Somewhere, Lewis Carroll’s ghost is crying, heartbroken that a visionary director like Tim Burton would eschew his abstract nightmare text for a messy traditional story arc. As a result, the original book is rendered all but unrecognizable, which is a shame, because Burton could have been looking at a masterpiece.
The Alice in Burton’s film has already been down the rabbit hole–in her dreams, of course. Now a pretty blonde in her early twenties (!), she is about to be proposed to by a stuffy British Lord. Smothered and weary of a proper lifestyle, Alice sees the White Rabbit (again) and follows it down a hole (again). She’s introduced to the requisite characters–the Mad Hatter, the Caterpillar, and Tweedledum and Tweedledee, who look disturbingly like Pugsly from The Addams Family–and here’s where any similarities to Carroll’s vision end.
You see, apparently, it is foretold in a parchment that Alice is meant to slay the Jabberwocky, a loathsome dragon that was merely a conceptual beast from a poem in Carroll’s text. The Jabberwocky is owned by the Red Queen, played here with a certain delightful ennui by the great Helena Bonham Carter. The Red Queen’s sister, the White Queen, had her sword stolen and Alice must use that sword to kill the Jabberwocky.
With me so far? Good, because I’m not. Look, I’ll carry no shame in admitting that this is where my brain shut off. What we have here is a modern-day deconstruction of a classic tale that would have been far more satisfying had it been translated faithfully. Instead of a series of dreamy set-pieces, as Alice navigates her way through the magic of Wonderland, we get a Disneyfied action film that isn’t satisfied until every last cliche has been wrung out like a wet towel. Johnny Depp is charming as the Mad Hatter, but I must admit, I’ve become tired of his playing quirky characters. And Anne Hathaway, as the flighty White Queen, is one of the most obscene examples of miscasting I can recall. The visuals, when they do come, are muddy and clumsy, as if Burton gathered a compendium of every image from his previous films, shook them all up, and then vomited them on to the screen. There’s no clarity here. The colors are mostly washed out. The entire palette is muted, which makes me wonder if Burton suddenly got cold feet and decided he couldn’t be as daring as he was in, say, Big fish.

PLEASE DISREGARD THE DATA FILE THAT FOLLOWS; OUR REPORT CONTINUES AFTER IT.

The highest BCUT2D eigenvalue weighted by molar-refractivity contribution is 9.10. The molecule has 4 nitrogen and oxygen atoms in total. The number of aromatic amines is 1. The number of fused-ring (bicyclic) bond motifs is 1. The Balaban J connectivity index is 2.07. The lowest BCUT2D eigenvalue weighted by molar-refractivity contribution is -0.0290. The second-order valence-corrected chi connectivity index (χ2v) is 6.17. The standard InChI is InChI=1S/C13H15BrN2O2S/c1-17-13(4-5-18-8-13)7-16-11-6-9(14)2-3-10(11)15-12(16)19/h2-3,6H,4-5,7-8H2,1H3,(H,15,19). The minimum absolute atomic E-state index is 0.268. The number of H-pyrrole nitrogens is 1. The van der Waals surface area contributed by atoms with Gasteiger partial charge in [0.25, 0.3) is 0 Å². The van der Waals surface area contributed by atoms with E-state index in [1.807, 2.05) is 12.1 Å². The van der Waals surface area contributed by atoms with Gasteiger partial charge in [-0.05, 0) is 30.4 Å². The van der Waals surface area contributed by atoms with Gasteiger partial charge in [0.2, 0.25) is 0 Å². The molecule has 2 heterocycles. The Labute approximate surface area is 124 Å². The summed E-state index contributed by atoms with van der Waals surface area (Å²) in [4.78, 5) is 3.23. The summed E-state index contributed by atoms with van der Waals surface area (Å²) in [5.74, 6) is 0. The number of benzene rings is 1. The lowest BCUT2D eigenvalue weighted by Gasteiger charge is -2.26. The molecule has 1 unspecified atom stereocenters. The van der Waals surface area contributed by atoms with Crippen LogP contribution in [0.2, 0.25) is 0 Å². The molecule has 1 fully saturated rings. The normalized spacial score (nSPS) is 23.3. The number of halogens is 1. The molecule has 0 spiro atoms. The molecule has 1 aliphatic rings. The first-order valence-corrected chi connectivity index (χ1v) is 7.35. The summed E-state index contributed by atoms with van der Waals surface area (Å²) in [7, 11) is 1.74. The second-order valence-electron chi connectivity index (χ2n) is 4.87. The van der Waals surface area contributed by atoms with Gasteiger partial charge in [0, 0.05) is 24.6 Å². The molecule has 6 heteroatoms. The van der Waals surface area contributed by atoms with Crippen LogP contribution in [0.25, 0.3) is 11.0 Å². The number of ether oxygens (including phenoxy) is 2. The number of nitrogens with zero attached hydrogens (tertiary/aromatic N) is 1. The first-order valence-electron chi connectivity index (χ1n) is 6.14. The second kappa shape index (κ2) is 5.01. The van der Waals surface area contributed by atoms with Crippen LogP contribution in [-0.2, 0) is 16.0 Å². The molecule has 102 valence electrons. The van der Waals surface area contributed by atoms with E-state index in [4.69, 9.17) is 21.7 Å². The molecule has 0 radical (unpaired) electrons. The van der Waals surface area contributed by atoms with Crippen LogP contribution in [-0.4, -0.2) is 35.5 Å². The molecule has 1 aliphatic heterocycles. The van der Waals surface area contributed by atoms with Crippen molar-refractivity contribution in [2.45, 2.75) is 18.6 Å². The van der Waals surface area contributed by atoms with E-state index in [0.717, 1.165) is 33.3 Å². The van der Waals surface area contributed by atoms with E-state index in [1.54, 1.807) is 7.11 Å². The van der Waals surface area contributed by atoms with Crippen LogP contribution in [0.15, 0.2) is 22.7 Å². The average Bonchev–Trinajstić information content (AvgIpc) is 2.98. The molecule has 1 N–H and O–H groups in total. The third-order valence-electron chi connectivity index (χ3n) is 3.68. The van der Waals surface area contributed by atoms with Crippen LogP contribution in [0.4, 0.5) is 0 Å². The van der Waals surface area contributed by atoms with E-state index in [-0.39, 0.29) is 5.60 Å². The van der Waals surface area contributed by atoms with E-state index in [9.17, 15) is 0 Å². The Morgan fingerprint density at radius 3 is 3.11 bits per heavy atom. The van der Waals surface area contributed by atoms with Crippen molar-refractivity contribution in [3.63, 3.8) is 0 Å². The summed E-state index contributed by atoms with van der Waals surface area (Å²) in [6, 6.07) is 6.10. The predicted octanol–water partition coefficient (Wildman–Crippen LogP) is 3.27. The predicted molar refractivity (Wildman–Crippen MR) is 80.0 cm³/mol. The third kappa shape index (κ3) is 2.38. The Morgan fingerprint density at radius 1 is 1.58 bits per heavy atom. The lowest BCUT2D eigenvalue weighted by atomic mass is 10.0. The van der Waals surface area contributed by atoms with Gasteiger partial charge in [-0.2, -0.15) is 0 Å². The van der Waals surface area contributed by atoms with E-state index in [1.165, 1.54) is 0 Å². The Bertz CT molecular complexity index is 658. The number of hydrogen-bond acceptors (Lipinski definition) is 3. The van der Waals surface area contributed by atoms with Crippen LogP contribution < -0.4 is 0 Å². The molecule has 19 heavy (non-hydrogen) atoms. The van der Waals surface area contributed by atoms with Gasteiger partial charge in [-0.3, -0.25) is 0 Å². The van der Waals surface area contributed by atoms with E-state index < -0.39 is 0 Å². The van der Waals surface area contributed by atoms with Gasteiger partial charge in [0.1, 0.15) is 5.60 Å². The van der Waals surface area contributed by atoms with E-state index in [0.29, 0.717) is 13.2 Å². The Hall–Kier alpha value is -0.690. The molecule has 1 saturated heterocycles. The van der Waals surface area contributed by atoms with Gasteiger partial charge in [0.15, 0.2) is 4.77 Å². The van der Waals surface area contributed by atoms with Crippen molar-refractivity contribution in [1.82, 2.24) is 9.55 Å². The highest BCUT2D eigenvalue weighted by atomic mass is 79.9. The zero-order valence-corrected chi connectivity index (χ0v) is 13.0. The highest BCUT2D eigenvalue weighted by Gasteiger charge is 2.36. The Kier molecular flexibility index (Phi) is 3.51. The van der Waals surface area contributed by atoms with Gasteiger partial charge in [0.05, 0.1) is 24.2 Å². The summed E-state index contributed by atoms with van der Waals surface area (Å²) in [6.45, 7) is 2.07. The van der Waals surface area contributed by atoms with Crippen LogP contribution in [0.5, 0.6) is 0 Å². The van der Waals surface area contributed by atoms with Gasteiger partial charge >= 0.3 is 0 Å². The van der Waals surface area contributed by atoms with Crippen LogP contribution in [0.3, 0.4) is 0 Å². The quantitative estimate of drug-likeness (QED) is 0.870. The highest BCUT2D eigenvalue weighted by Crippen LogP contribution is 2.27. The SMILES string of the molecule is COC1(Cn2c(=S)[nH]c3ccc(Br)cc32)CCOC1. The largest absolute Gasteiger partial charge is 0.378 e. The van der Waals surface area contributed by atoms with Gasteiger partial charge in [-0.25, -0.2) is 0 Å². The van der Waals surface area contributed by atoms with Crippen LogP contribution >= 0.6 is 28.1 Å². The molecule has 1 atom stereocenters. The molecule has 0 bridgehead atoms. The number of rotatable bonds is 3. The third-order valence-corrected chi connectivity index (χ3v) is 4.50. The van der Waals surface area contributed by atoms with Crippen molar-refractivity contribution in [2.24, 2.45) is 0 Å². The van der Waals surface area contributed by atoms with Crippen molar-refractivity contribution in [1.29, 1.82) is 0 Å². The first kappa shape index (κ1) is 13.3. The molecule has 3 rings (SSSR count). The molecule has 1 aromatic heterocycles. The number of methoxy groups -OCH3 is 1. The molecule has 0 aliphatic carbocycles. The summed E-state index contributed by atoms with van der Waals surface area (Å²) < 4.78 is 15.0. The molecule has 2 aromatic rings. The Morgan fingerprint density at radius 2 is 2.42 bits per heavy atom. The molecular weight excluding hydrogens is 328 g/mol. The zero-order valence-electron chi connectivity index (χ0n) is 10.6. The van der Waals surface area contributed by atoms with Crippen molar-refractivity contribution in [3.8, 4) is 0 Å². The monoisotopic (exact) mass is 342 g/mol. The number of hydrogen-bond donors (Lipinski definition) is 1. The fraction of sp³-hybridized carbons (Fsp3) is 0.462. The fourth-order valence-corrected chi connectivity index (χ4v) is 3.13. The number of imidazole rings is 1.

But the biggest sin of Alice in Wonderland is that it is downright boring, to the point that I kept mentally urging the whole thing to end. This is a dreadful film, one of the worst I’ve seen from a director of Burton’s pedigree. Where there should be wonder and fancy, there is only lamentation for the muddy visuals and a story that starts off wrong, and only proceeds to get worse.
I’ll give it to Burton that he’s one of the best directors working, and every filmmaker deserves a “Disaster.” Alice in Wonderland is Tim Burton’s “Disaster.” I can only hope he wakes up from this nightmare and realizes that, unlike Alice, he should never, ever go down the rabbit hole again.